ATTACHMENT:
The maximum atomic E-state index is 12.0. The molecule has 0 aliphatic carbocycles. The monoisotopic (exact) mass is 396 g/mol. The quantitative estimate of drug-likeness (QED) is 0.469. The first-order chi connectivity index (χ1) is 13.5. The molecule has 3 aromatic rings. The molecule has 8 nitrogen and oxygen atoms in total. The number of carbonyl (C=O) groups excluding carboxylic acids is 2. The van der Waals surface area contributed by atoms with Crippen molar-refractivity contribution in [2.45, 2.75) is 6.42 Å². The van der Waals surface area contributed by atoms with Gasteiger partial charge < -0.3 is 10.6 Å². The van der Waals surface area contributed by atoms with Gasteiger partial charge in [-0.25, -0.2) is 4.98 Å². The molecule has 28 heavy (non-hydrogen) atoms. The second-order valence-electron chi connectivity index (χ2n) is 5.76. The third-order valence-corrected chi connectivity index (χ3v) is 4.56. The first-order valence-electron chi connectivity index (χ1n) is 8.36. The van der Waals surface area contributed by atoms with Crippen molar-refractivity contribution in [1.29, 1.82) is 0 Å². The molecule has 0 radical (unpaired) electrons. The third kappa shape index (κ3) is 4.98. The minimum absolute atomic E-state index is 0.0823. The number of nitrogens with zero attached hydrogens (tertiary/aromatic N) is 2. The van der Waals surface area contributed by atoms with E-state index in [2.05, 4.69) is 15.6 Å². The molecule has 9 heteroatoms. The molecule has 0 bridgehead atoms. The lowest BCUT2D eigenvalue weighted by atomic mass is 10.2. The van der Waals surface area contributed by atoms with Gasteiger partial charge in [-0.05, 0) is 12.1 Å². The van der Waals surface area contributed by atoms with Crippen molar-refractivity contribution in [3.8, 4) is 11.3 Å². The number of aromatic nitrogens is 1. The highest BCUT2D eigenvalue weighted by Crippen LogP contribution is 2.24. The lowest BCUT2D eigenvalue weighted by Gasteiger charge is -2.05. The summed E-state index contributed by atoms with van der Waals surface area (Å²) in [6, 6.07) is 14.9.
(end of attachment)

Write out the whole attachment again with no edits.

The maximum atomic E-state index is 12.0. The molecule has 0 aliphatic carbocycles. The monoisotopic (exact) mass is 396 g/mol. The quantitative estimate of drug-likeness (QED) is 0.469. The first-order chi connectivity index (χ1) is 13.5. The molecule has 3 aromatic rings. The molecule has 8 nitrogen and oxygen atoms in total. The number of carbonyl (C=O) groups excluding carboxylic acids is 2. The van der Waals surface area contributed by atoms with Crippen molar-refractivity contribution in [2.45, 2.75) is 6.42 Å². The van der Waals surface area contributed by atoms with Gasteiger partial charge < -0.3 is 10.6 Å². The van der Waals surface area contributed by atoms with Gasteiger partial charge in [-0.25, -0.2) is 4.98 Å². The molecule has 28 heavy (non-hydrogen) atoms. The second-order valence-electron chi connectivity index (χ2n) is 5.76. The third-order valence-corrected chi connectivity index (χ3v) is 4.56. The first-order valence-electron chi connectivity index (χ1n) is 8.36. The van der Waals surface area contributed by atoms with Crippen molar-refractivity contribution in [1.29, 1.82) is 0 Å². The molecule has 0 radical (unpaired) electrons. The third kappa shape index (κ3) is 4.98. The minimum absolute atomic E-state index is 0.0823. The number of nitrogens with zero attached hydrogens (tertiary/aromatic N) is 2. The van der Waals surface area contributed by atoms with E-state index in [2.05, 4.69) is 15.6 Å². The molecule has 9 heteroatoms. The molecule has 0 bridgehead atoms. The lowest BCUT2D eigenvalue weighted by atomic mass is 10.2. The van der Waals surface area contributed by atoms with Gasteiger partial charge in [-0.05, 0) is 12.1 Å². The van der Waals surface area contributed by atoms with Crippen molar-refractivity contribution in [3.8, 4) is 11.3 Å². The number of aromatic nitrogens is 1. The highest BCUT2D eigenvalue weighted by Crippen LogP contribution is 2.24. The lowest BCUT2D eigenvalue weighted by Gasteiger charge is -2.05. The summed E-state index contributed by atoms with van der Waals surface area (Å²) in [6, 6.07) is 14.9.